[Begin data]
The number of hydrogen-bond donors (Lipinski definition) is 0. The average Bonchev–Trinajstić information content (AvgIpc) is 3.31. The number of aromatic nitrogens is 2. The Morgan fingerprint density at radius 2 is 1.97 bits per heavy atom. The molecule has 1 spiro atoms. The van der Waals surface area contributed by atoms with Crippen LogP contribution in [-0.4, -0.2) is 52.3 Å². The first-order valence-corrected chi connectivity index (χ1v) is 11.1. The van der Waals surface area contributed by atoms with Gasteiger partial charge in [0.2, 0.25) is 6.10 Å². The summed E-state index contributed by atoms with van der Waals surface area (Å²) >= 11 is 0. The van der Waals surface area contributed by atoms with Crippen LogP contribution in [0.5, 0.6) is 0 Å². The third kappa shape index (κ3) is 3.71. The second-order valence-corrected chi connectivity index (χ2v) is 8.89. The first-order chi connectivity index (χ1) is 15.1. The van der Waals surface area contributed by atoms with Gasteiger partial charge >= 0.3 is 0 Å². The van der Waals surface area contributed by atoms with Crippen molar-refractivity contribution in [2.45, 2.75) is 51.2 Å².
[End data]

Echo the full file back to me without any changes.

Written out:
The number of hydrogen-bond donors (Lipinski definition) is 0. The average Bonchev–Trinajstić information content (AvgIpc) is 3.31. The number of aromatic nitrogens is 2. The Morgan fingerprint density at radius 2 is 1.97 bits per heavy atom. The molecule has 1 spiro atoms. The van der Waals surface area contributed by atoms with Crippen LogP contribution in [-0.4, -0.2) is 52.3 Å². The first-order valence-corrected chi connectivity index (χ1v) is 11.1. The van der Waals surface area contributed by atoms with Gasteiger partial charge in [0.2, 0.25) is 6.10 Å². The summed E-state index contributed by atoms with van der Waals surface area (Å²) >= 11 is 0. The van der Waals surface area contributed by atoms with Crippen LogP contribution in [0.5, 0.6) is 0 Å². The third kappa shape index (κ3) is 3.71. The second-order valence-corrected chi connectivity index (χ2v) is 8.89. The first-order chi connectivity index (χ1) is 15.1. The van der Waals surface area contributed by atoms with Gasteiger partial charge >= 0.3 is 0 Å². The van der Waals surface area contributed by atoms with Crippen molar-refractivity contribution in [2.45, 2.75) is 51.2 Å².